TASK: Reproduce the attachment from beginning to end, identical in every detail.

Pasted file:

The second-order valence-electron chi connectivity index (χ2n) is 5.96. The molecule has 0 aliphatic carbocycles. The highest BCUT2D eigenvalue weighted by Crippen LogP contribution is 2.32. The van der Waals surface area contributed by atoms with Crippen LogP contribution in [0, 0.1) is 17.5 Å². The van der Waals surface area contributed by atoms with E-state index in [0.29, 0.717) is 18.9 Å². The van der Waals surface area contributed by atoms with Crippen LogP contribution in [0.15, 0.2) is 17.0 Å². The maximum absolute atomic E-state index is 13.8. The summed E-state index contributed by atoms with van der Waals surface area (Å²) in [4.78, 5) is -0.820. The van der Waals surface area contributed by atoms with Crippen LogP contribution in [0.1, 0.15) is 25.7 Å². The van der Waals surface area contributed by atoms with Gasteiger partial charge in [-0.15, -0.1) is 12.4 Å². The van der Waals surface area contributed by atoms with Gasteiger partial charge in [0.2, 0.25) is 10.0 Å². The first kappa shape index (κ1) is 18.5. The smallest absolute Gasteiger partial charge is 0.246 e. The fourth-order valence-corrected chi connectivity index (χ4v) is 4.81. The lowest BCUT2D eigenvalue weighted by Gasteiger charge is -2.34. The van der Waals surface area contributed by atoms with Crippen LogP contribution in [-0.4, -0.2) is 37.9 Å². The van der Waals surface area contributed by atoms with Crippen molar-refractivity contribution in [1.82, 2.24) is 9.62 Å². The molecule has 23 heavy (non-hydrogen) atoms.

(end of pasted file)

The second-order valence-electron chi connectivity index (χ2n) is 5.96. The molecule has 0 aliphatic carbocycles. The highest BCUT2D eigenvalue weighted by Crippen LogP contribution is 2.32. The van der Waals surface area contributed by atoms with Crippen LogP contribution in [0, 0.1) is 17.5 Å². The van der Waals surface area contributed by atoms with E-state index in [0.29, 0.717) is 18.9 Å². The van der Waals surface area contributed by atoms with Crippen LogP contribution in [0.15, 0.2) is 17.0 Å². The maximum absolute atomic E-state index is 13.8. The summed E-state index contributed by atoms with van der Waals surface area (Å²) in [4.78, 5) is -0.820. The van der Waals surface area contributed by atoms with Crippen LogP contribution in [0.1, 0.15) is 25.7 Å². The van der Waals surface area contributed by atoms with Gasteiger partial charge in [-0.15, -0.1) is 12.4 Å². The van der Waals surface area contributed by atoms with Gasteiger partial charge in [0.2, 0.25) is 10.0 Å². The first kappa shape index (κ1) is 18.5. The smallest absolute Gasteiger partial charge is 0.246 e. The fourth-order valence-corrected chi connectivity index (χ4v) is 4.81. The lowest BCUT2D eigenvalue weighted by Gasteiger charge is -2.34. The van der Waals surface area contributed by atoms with Crippen LogP contribution in [-0.4, -0.2) is 37.9 Å². The van der Waals surface area contributed by atoms with Crippen molar-refractivity contribution in [1.82, 2.24) is 9.62 Å². The molecule has 23 heavy (non-hydrogen) atoms.